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Saturday, 23 August 2014

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Lay-offs likely as Home hives off housing repairs

MAJOR job losses are on the cards among repair and maintenance staff throughout the borough.

Social landlord Home Group outsourced its repair and maintenance contract on Monday to Hertfordshire-based Willmott Dixon Partnerships, which immediately launched a programme of redundancies.

A union says the firm aims to make 62 of the 260 Cumbrian employees it inherited under the TUPE process redundant and a formal 30-day consultancy period is now under way. Those at risk include about 70 staff at the firm’s depot at Whitehaven Commercial Park at Moresby, and around the same number its depot at Ennerdale Road, Maryport. The remainder are from a number of local contracting firms, including Thomas Armstrong, Margrange and Mason Brothers, whose contracts were also transferred to Willmott Dixon on Monday.

Kevin Young, the regional organiser for GMB, which represents the at-risk staff, said the union will work hard to minimise the job losses.

“Willmott Dixon says it will invite voluntary redundancies, but they won’t get as many as 62 so we anticipate some compulsory redundancies,” said Mr Young. “We are extremely disappointed at this news but we will work with people throughout the consultation to provide a service and minimise the job losses the best we can.”

As part of the contract, Willmott Dixon will receive £14 million a year for its seven-year contract to deliver a range of maintenance services to 9,700 homes primarily across Cumbria and the Lake District. A spokesman said: “Our service for Home will be delivered by engineers that transferred from Home’s current in-house team under TUPE on April 2.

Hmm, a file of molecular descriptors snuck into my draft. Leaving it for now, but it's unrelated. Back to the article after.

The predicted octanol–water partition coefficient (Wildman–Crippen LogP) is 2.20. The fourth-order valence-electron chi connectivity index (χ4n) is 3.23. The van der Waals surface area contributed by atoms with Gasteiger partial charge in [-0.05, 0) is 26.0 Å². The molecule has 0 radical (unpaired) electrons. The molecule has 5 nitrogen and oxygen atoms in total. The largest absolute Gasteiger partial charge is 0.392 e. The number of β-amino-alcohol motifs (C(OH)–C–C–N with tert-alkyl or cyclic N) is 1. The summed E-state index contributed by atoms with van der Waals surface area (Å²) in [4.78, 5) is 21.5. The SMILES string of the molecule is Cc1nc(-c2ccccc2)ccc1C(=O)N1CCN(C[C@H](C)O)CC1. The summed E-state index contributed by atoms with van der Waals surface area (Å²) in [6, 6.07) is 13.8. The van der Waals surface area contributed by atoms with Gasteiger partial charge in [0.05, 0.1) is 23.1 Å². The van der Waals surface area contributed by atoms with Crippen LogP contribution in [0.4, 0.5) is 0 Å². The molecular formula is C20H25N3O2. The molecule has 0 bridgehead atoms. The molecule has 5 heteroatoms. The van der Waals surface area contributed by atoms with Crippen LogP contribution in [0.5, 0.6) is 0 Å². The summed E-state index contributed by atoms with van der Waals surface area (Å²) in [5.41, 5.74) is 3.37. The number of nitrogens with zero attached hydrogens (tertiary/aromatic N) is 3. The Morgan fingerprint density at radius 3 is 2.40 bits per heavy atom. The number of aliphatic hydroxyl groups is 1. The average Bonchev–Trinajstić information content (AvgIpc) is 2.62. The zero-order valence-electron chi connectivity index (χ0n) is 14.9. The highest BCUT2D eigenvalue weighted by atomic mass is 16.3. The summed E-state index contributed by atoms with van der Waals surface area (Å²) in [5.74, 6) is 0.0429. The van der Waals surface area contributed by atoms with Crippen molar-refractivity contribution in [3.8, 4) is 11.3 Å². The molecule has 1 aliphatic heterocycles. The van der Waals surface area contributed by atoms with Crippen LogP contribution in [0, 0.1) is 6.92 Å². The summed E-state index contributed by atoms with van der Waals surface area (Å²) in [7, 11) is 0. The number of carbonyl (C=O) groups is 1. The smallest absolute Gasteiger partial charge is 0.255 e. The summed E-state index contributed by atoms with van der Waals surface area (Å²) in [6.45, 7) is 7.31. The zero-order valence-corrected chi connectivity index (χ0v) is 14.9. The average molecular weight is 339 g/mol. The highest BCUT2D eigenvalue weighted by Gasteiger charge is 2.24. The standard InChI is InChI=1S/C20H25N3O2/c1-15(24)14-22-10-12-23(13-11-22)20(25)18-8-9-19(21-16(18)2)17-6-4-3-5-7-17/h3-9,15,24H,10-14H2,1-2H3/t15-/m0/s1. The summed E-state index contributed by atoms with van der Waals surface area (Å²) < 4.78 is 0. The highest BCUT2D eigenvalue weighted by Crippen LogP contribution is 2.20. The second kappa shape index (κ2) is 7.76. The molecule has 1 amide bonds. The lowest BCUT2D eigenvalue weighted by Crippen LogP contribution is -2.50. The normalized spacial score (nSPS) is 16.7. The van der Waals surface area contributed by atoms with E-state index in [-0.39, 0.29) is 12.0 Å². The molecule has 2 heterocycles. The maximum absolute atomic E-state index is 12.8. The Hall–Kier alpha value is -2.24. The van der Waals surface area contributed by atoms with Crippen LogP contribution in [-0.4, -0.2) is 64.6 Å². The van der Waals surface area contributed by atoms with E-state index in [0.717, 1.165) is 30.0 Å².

“As part of this process, we anticipate there will be a limited number of redundancies as it structures the team in an efficient manner to deliver the services.

“As a responsible employer, the company appreciates this will be an uncertain time for many of the engineers who have transferred across.

“A consultation process has begun which includes close liaison with union and employee representatives to manage this process in a fair and transparent way. Also on hand will be a dedicated support team to provide ongoing assistance for those affected by the planned changes.”

Mr Young was also critical of Copeland Council – which previously managed social housing in the borough – and Home Group in light of the announcement. He said: “We are disappointed in Home Group for getting rid of the contract to an external provider who doesn’t have the capacity to take on all its staff.

“We are also disappointed that in 2004, Copeland Council transferred its stock to Home Group as a private sector company. This is the net result.”

Copeland councillor George Clements, portfolio holder for housing and planning, said: “Our housing stock was transferred to Home Group in 2004, following a ballot which revealed 78 per cent of tenants supported the move.

“The transfer brought a number of benefits including a significant additional investment into property renovations and improvements, which as a local authority governed by strict financial guidelines, we would not have been able to make. This investment is clear to see in the housing stock.

“We are disappointed to learn that a number of staff are at risk of redundancy and we will be discussing our concerns directly with Home Group to understand the impact on local people, and looking to see whether anything further can be done to reduce the number of redundancies.”

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